Terrific Broth

The life of two scientists, creating a small home, in big mountains

The “New” Old Fence

Hi friends! Last time you got to see our back yard, was back to when we did tons of clean-up work. We cut down dead trees, trimmed dead branches off the living trees, and weeded our way around the property (~9000 sqft of it!). After a few days of elbow grease, we were left with this:

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Before we start planting and plant our dream garden, we have an important issue to address: the fence. Like I showed you in the site plan of the ranch, our backyard is fenced by three types of fencing – wooden fence AND chain link on the left, wooden fence at the back, and chain link fence on the right and the front. As much as we appreciate that the yard came pre-fenced, the different types of fencing makes it look choppy, especially at the back of the yard:

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The picture above shows a corner of the backyard, where the old wooden fencing meets the chain link. We hope to replace the chain link fence soon, but the back fence still consists of two different colors of fencing.

It is apparent that some sections of the wooden fence were more recent than others.

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The darker panels are older. They are still holding up, but just barely. Some boards are warping away from the post:

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And some others are split:

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One hot afternoon, Slav took his hammer to the back fence and reinforced every single board. He also replaced a few of the broken panels with some backup ones we found in the shed. The plan was to paint the lighter panels darker, hopefull to match the darker panels.

In preparation for painting, we decided to power wash the fence. Besides getting the fence clean, we hoped that power wash would lighten the darker panels a bit, so we would not need to paint everything almost black!

It was apparently very difficult to wash aged wood clean in one go. It took Slav 5 hours to wash all the back fence! He first sprayed deck and fence cleaner on the fence, a few panel a time, let it sit for 5 minutes, then pressure washed. After he finished with all the panels, he came back around and washed everything once again.

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From the photo above, you can see how much lighter the darker boards got after their first wash! From right to left, the different colors of sections are: unwashed lighter panels, washed and dried darker panels, just washed darker panels, and unwashed darker panels. What a difference!

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It was satisfying to see black water coming off these old boards! But some of them ended up on Slav so it was not cool at all.

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May I present you – our new old fence!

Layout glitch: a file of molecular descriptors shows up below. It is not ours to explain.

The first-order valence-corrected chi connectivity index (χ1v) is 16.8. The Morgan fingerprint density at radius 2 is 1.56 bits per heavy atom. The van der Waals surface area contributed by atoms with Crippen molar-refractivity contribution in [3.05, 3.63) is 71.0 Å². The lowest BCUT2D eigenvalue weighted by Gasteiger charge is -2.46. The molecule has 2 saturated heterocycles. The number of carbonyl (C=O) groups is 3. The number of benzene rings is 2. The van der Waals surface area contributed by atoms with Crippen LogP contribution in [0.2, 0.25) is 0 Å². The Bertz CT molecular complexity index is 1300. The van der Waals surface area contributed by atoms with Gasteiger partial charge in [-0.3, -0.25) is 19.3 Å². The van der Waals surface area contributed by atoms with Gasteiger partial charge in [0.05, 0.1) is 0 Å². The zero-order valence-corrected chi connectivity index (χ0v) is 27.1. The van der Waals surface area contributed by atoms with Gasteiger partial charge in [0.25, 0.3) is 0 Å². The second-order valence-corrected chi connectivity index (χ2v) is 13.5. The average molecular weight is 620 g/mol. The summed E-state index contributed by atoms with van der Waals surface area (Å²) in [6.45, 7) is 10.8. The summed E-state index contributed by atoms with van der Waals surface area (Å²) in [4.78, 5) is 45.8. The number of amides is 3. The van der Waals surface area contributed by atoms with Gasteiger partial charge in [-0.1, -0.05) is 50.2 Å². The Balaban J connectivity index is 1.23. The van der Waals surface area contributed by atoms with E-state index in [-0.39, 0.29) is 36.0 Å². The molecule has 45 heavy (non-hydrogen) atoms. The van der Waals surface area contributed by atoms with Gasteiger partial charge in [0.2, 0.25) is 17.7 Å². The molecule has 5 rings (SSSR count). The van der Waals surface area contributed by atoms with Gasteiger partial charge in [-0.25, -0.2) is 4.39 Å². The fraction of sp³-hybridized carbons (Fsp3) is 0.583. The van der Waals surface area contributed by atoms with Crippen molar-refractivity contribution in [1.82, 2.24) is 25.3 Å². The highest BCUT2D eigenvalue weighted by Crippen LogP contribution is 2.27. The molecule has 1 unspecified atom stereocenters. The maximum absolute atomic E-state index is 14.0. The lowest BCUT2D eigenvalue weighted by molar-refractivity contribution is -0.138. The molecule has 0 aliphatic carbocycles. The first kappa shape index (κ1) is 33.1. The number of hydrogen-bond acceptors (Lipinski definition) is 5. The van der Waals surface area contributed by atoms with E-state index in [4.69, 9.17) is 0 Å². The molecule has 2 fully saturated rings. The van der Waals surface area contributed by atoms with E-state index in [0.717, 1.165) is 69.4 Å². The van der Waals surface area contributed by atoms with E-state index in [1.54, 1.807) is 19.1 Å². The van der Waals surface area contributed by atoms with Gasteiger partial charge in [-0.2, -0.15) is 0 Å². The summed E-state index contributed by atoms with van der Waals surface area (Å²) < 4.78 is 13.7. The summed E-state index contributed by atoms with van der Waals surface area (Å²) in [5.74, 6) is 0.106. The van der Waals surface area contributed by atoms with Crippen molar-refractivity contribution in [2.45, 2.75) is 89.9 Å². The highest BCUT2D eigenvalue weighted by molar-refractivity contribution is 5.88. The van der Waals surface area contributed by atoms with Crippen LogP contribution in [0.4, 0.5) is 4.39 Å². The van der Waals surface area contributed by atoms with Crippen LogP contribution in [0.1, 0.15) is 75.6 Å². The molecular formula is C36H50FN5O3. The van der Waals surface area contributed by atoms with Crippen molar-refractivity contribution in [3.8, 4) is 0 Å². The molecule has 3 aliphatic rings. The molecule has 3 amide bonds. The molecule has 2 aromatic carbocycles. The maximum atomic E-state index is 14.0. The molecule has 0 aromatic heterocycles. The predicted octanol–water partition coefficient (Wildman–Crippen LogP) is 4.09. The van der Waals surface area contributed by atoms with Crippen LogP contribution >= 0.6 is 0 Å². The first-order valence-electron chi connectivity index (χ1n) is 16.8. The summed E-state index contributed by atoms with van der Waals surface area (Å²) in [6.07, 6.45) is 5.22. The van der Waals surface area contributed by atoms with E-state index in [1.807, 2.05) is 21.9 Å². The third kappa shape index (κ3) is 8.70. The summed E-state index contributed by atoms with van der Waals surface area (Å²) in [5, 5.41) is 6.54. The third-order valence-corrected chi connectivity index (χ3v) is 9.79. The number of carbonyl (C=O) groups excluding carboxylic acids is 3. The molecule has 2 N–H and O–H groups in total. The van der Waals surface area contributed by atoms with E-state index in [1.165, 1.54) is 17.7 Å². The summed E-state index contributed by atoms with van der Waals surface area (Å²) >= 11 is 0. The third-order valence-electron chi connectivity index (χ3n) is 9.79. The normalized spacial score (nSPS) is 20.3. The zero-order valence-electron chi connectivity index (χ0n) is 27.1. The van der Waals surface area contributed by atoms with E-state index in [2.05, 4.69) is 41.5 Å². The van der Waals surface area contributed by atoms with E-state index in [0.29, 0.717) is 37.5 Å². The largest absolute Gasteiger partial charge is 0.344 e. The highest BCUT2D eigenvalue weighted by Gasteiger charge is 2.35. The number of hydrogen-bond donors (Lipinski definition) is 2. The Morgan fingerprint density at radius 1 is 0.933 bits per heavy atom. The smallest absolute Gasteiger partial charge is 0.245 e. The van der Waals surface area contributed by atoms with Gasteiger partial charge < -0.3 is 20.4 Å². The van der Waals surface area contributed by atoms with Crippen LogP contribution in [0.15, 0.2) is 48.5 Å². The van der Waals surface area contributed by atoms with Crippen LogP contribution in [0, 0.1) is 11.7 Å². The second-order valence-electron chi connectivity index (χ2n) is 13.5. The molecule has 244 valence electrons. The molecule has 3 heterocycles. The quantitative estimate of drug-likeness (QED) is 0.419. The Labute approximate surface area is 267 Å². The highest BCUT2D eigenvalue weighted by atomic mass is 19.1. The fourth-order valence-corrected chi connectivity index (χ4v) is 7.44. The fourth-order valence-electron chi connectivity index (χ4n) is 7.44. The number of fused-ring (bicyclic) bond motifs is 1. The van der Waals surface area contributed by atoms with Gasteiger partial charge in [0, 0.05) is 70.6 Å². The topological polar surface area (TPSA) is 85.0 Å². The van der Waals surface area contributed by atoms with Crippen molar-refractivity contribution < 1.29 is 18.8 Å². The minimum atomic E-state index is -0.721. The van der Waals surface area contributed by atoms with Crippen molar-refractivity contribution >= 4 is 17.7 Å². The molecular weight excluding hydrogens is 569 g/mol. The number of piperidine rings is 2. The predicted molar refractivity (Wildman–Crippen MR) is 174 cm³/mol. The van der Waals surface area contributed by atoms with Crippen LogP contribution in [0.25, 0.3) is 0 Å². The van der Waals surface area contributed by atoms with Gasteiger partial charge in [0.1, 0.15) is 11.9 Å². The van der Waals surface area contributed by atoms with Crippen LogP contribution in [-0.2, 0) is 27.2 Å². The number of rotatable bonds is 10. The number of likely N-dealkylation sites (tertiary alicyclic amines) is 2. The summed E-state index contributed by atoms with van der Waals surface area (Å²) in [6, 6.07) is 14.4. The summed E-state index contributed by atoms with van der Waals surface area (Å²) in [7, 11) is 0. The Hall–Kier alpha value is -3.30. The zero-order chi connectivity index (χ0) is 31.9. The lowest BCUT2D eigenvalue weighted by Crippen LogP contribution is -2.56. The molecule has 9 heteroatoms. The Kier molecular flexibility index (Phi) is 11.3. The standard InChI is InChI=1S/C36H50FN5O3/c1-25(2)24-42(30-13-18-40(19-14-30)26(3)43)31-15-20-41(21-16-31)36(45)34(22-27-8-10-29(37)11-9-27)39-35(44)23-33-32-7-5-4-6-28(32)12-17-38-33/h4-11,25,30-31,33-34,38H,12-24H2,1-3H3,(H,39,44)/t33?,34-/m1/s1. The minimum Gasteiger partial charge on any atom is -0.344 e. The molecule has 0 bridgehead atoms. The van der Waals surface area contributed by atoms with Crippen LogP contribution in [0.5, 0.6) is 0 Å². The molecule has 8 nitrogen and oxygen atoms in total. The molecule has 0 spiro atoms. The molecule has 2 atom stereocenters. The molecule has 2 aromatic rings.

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Isn’t it sooooo much better? We were in such a shock that the “dark” panels were really just dirty! I am sure that they were older, so years of dirt have made them much darker. But really all of them are the same kind of panels!

This surprisingly good result (always welcome!) changed our plan of painting the fence – with the color being nearly uniform, and the wood surface looking fresh, we will be sealing them with linseed oil to offer some protection.

At the meantime, we are enjoying this:

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You may still be able to tell the difference between older and newer panels, but we could not be happier to go from this:

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to this!

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2 Comments

  1. Yka de Castillo

    Dear Alison,
    I have just found online and read your article The “New” Old Fence. I really enjoyed it while reading. It inspired me to give another look to my 20-year-old white-cedar fence. Now, I am in the process of spraying deck and fence cleaner on the fence, let it sit for 10 minutes, then pressure wash. But what it is not clear to me is when you wrote “… he came back around and washed everything once again.” Does it mean that I should AGAIN spray deck and fence cleaner on the fence, let it sit for 5 or 10 minutes, then pressure washed?

    Please, extend my congratulation to Slav. Both of you inspired me. Hope you understand my English which it is not my first language.

    • Alison

      Dear Yka, welcome to the blog! Slav only used deck and fence cleaner once – this stuff is pretty expensive and to be honest, we do not know how much it helped. The pressure from the powerwasher was so strong that it could peel paint off wood if held close. So we might have been fine just using powerwasher alone. Slav did come back the second time with the powerwasher (just water, no cleaner). We decided to seal the fence with oil so he wanted to make sure it was super clean. I do not think it was necessary either.

      I hope it answers your question. Have fun and post the “after” photo here when you are done!

      Happy Summer

      -Alison

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